These Letters to the Editor appear in the April 9 print edition of Transport Topics. Click here to subscribe today.
Regarding the March 26 editorial, “FMCSA’s Safety Blunder” (p. 8): At the U.S. Department of Transportation Federal Motor Carrier Safety Administration, our top priority is making our roads safer by reducing crashes, injuries and fatalities involving commercial trucks and buses.
In order to make our roads safer, FMCSA must develop a sharper picture of those carriers that are causing crashes. That is why FMCSA has been looking at options within its Compliance, Safety, Accountability (CSA) program to strengthen our ability to track carriers with a high risk for future crashes, prioritize them for safety interventions and develop a reliable process for determining crash responsibility. As part of this process, we are considering a “crash accountability” measure that would result in a more refined and fair weighting of this crash factor.
In keeping with our commitment to transparency and collaboration, I recently called a meeting of trucking industry representatives to discuss the effort. I shared that prior to finalizing a crash-weighting measure, FMCSA must address several tough issues raised during and after a meeting of our Motor Carrier Safety Advisory Committee — a diverse group of truck and bus companies, drivers, safety advocates, law enforcement, insurers and labor.
These issues include further study of the uniformity and consistency of police accident reports; a process for making final crash determinations; accepting public input; and determining the impact a crash-weighting measure would have on CSA as an effective safety tool.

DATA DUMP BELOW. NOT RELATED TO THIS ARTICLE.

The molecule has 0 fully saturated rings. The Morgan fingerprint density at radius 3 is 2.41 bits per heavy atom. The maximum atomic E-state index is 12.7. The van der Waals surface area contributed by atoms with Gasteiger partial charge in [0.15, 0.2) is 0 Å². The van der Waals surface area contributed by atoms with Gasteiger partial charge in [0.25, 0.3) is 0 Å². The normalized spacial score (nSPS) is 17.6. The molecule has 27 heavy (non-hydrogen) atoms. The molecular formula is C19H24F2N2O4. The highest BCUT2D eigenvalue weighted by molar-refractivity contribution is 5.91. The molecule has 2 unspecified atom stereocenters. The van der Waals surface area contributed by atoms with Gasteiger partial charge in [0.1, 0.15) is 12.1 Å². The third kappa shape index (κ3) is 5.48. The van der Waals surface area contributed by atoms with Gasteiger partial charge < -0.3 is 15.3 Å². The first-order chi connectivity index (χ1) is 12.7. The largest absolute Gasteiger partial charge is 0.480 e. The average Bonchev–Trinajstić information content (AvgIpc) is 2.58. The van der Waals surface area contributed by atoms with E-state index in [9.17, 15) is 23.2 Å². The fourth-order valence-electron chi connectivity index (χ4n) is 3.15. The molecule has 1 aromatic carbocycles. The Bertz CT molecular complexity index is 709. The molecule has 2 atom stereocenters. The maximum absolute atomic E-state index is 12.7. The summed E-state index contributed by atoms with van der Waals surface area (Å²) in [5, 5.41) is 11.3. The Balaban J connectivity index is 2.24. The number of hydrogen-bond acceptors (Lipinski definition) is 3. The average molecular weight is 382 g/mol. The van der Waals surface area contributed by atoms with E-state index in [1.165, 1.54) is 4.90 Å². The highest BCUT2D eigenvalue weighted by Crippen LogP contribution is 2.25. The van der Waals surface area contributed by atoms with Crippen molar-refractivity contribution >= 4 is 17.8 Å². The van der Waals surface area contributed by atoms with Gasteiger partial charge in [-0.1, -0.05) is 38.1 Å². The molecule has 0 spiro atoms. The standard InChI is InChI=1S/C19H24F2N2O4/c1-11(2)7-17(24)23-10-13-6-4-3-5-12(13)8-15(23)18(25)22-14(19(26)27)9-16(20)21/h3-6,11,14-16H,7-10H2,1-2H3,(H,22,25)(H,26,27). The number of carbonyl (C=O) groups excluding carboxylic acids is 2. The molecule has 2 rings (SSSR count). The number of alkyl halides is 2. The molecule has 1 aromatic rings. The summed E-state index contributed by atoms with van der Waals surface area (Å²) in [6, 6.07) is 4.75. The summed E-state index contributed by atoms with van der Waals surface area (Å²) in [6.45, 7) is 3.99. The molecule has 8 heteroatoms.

FMCSA is taking this approach for one reason only — to get it done right. We understand that the issue of crash accountability is important to the entire commercial motor vehicle community. And we are listening to your concerns. Our goal is to answer the tough questions so that we can avoid crashes and save lives.
Anne S. Ferro
Federal Motor Carrier Safety Administration
U.S. Department of Transportation
Truck Speed Limits
Returning to a 65-mph national speed limit for all vehicles would wind the clock back to 1995. Any engineer or police officer with at least 30 days of experience knows the posted speed limit has almost no effect on actual travel speeds. It serves only to facilitate speed traps to turn police officers into road tax collectors, rather than officers trained to find and cite dangerous drivers.
In Michigan, under good conditions on rural freeways, the pace (a 10-mph band comprising the most vehicles) is from 66-75 mph up to 75-84 mph, depending on where you are.
Any car driver at 65 mph is far below the pace that will contain perhaps 75% of the cars and light trucks. They will have speed differential conflicts with most other cars and light trucks and will significantly degrade smooth traffic flow.
Going back to a national 65-mph limit is a terrible idea.
Board Member and Executive Director
National Motorists Association Foundation